Donald Trump ‘more psychopathic’ than Adolf Hitler
University of Oxford study ranks Hillary Clinton alongside Napoleon Bonaparte
Republican presidential nominee Donald Trump applauds during a campaign rally in Fredericksburg, Virginia last weekend. Photograph: Carlo Allegri/Reuters
Research from the University of Oxford assessed this year’s candidates for the White House to determine how highly they ranked on the psychopath scale.
They were scored on a number of personality traits typical in psychopaths - including fearlessness, cold-heartedness and egocentricity.
While the study found Donald Trump’s score puts him in the company of some of history’s greatest despots, including Hitler and Ugandan dictator Idi Amin, his opponent Hillary Clinton found herself alongside Napoleon Bonaparte and Emperor Nero.
The study contended that although psychopathy - typically associated with remorseless killers - exists along a spectrum, some people can possess certain qualities without developing murderous intent.
It claimed that it was not just barbarous leaders who populated the upper echelons of the rankings - as St Paul and even Jesus appeared high on the psychopathic leaderboard.
It added that possessing such tendencies might not be to the presidential candidates’ detriment, as the right combination of psychopathic characteristics can make for a good leader.
Experts on the political figures were asked to answer 56 questions from the psychopathic personality inventory-revised (PPI-R) test to determine a score.
Study author Dr Kevin Dutton said: “The PPI-R does not say that someone is or is not a psychopath. It scores them on eight traits that contribute to a psychopathic character.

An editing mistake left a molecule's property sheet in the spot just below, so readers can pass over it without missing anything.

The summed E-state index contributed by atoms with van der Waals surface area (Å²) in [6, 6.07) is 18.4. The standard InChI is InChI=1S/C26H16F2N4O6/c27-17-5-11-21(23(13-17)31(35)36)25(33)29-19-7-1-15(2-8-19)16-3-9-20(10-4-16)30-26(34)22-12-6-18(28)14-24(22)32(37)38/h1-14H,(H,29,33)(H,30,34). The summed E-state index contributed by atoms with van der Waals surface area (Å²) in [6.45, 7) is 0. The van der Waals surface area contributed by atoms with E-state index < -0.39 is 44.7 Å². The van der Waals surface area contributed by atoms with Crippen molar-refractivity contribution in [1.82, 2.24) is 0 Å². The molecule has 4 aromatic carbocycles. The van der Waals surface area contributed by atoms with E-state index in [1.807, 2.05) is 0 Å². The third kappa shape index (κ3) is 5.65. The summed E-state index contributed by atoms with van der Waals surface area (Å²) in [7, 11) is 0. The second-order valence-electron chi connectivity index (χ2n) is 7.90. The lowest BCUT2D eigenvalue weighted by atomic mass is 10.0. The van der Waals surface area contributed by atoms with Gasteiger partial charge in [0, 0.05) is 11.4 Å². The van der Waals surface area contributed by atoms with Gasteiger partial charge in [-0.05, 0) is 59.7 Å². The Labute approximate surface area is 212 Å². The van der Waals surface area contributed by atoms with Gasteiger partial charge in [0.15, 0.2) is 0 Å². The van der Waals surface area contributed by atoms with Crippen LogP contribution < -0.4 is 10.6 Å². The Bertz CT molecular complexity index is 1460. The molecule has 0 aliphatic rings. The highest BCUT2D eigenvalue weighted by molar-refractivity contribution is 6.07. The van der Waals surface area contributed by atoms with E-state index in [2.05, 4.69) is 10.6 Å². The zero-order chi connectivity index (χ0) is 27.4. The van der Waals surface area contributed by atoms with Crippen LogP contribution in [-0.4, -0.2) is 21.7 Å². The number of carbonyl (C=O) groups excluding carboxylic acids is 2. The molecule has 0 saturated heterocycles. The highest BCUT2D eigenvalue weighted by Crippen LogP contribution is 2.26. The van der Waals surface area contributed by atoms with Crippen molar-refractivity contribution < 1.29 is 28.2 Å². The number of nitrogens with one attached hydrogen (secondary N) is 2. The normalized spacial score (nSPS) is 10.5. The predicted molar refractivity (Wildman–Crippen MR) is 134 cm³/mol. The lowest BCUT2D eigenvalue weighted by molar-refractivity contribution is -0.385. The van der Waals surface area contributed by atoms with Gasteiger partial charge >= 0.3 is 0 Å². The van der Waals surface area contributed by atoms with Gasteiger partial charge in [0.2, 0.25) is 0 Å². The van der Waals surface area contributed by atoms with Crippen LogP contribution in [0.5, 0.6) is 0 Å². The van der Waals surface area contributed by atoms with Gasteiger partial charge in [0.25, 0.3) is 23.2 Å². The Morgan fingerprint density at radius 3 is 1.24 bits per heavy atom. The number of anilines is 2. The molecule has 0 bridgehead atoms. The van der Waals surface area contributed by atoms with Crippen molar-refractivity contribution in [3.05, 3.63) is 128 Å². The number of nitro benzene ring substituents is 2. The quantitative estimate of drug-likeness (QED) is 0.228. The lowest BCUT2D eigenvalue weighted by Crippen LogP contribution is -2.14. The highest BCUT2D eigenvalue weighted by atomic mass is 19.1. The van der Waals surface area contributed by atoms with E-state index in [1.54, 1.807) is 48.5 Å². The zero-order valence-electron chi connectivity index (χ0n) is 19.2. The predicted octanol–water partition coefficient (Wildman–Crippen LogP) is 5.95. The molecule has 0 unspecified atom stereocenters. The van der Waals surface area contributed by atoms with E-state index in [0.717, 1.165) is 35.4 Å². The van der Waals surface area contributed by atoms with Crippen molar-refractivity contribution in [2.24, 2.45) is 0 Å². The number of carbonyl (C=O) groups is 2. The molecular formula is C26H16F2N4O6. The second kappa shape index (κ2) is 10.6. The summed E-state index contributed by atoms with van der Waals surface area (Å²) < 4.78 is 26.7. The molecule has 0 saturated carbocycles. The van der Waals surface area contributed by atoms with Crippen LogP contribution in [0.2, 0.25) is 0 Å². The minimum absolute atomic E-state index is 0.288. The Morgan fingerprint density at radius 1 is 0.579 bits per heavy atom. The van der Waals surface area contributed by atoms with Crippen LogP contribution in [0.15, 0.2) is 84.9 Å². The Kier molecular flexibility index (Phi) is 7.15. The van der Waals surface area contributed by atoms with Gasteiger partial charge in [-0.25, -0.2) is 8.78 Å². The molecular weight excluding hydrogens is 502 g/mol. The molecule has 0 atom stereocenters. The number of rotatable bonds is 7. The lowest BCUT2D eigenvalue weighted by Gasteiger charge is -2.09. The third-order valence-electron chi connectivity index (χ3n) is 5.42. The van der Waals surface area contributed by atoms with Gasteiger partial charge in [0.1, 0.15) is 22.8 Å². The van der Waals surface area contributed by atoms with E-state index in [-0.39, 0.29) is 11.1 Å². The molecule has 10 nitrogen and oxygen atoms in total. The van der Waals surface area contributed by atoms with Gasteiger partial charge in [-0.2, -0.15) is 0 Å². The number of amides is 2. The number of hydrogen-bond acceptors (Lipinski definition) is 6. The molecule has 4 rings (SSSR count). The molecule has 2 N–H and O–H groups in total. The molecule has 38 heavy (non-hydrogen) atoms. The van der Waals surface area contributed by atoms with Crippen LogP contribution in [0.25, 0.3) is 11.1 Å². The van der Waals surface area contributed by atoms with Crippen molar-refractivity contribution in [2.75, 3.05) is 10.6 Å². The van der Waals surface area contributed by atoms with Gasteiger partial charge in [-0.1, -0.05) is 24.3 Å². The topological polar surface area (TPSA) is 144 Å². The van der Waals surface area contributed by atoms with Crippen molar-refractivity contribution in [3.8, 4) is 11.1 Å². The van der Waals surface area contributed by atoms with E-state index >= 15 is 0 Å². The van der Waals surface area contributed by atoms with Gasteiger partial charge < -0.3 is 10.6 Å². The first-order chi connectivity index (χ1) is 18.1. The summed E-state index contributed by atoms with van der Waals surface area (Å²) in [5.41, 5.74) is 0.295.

“Some of those traits, such as fearlessness or stress immunity, can be positive. Others, such as blame externalisation or being unconcerned about the future, are more likely to be negative. One, cold-heartedness, can contribute to good and bad leadership.
“Both great and terrible leaders score higher than the general population for psychopathic traits, but it is the mix of those traits that determines success.
“For example, someone who scores highly for being influential, fearless and cold hearted could be a decisive leader who can make dispassionate decisions. If those traits are accompanied by a high score on blaming others, they might be a genocidal demagogue.”
Mr Trump outstripped Hitler on factors including social influence and fearlessness, while the genocidal Nazi dictator scored higher on “Machiavellian egocentricity” and cold-heartedness.
While ranking lower than her rival overall, Mrs Clinton far exceeded tyrannical Roman emperor Nero on traits such as “Machiavellian egocentricity”.
One characteristic typical in strong leadership was fearless dominance — an area in which Mr Trump scored especially highly.
The findings, published in the the journal Scientific American Mind, found that another high-scoring area for the billionaire businessman, self-centred impulsivity could undermine this, however.
History has been littered with famous figures who exhibit psychopathic tendencies, it said, with other high-scorers including Henry VIII and Winston Churchill.
Other professions in which such characteristics allow an individual to flourish are business, the military and law, the research said.